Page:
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House moves to hold Attorney General Merrick Garland in contempt for withholding Biden audio

WASHINGTON (AP) — The House is expected Wednesday to vote on a resolution holding Attorney General Merrick Garland in contempt of Congress for refusing to turn over audio of President Joe Biden’s interview in his classified documents case, a move that comes just weeks after the White House blocked release of the recording to lawmakers.

The contempt action represents House Republicans’ latest and strongest rebuke of the Justice Department and of Garland’s leadership, playing out against the backdrop of an extraordinary conflict over the rule of law that has animated the 2024 presidential campaign. Republicans have denounced the pending criminal cases into former President Donald Trump, their presumptive nominee for the White House, while making sweeping claims about what they view as corruption in Biden’s administration.

“We have to defend the Constitution. We have to defend the authority of Congress,” House Speaker Mike Johnson said at a press conference. “We can’t allow the Department of Justice and Executive Branch hide information from Congress.”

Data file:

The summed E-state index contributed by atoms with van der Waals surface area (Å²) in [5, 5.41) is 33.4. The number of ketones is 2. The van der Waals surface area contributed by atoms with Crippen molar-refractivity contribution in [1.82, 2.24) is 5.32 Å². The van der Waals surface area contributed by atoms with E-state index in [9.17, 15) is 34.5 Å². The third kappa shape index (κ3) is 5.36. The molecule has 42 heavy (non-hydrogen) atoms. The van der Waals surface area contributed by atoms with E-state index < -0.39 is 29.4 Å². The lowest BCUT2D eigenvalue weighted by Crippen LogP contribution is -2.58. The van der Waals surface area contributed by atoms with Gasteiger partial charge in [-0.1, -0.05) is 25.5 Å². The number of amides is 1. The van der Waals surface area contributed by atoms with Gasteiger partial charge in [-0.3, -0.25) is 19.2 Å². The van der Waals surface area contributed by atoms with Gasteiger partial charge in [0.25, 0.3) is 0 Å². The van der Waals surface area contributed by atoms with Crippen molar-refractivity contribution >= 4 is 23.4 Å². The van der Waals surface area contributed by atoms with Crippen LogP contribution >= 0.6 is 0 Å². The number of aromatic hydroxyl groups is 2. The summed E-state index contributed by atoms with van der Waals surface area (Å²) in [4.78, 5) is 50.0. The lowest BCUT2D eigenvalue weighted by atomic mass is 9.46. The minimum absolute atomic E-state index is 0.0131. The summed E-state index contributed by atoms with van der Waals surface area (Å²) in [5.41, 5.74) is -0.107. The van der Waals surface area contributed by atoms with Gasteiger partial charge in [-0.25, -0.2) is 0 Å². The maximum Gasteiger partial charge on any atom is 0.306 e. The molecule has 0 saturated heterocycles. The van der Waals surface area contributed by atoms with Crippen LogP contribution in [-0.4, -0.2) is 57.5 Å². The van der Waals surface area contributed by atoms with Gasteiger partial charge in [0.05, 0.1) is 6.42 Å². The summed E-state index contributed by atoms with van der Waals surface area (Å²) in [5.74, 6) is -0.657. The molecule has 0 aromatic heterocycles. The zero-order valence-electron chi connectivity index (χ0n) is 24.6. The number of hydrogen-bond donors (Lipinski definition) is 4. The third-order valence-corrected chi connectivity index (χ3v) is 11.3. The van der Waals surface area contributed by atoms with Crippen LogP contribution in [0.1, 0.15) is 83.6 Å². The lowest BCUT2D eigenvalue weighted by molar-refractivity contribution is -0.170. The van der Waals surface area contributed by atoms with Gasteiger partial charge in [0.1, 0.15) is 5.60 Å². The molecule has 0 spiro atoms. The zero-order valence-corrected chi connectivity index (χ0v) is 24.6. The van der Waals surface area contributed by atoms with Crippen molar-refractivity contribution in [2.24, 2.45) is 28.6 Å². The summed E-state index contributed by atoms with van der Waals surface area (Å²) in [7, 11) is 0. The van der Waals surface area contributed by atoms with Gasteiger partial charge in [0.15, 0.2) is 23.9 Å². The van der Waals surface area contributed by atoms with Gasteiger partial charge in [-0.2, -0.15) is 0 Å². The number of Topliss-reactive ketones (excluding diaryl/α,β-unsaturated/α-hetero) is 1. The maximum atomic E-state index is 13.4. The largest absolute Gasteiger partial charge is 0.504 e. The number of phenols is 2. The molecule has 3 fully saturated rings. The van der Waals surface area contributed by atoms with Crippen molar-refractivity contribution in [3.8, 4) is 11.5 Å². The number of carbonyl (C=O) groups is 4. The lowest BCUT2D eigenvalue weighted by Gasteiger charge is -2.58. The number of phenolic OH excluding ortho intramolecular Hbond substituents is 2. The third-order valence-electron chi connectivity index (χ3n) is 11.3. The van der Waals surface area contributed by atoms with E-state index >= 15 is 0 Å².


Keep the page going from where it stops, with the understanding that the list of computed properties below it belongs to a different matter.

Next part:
Yet despite the GOP feelings about Garland, it remains uncertain if Johnson can garner enough support on the floor to pass the contempt resolution. Republicans have the slimmest of majorities, which means that any bill that lacks Democratic support — like the contempt resolution — can quickly collapse if even a few Republicans defect.

Republican leaders looked to ease concerns about the vote count Wednesday morning coming out of their weekly conference meeting.

“We just talked about it with the membership. Nobody raised any questions. Obviously, with a two-seat majority, everything is close. … I think people understand how important it is to get it done and to get the facts out,” Majority Leader Steve Scalise said.

“Ronald Reagan said trust but verify. Why not show the audio to verify?” he added.

Republicans were incensed when Special Counsel Robert Hur declined to prosecute Biden over his handling of classified documents and quickly opened an investigation. GOP lawmakers — led by Reps. Jim Jordan and James Comer — sent a subpoena for audio of Hur’s interviews with Biden during the spring. But the Justice Department only turned over some of the records, leaving out audio of Hur’s interview with the president.

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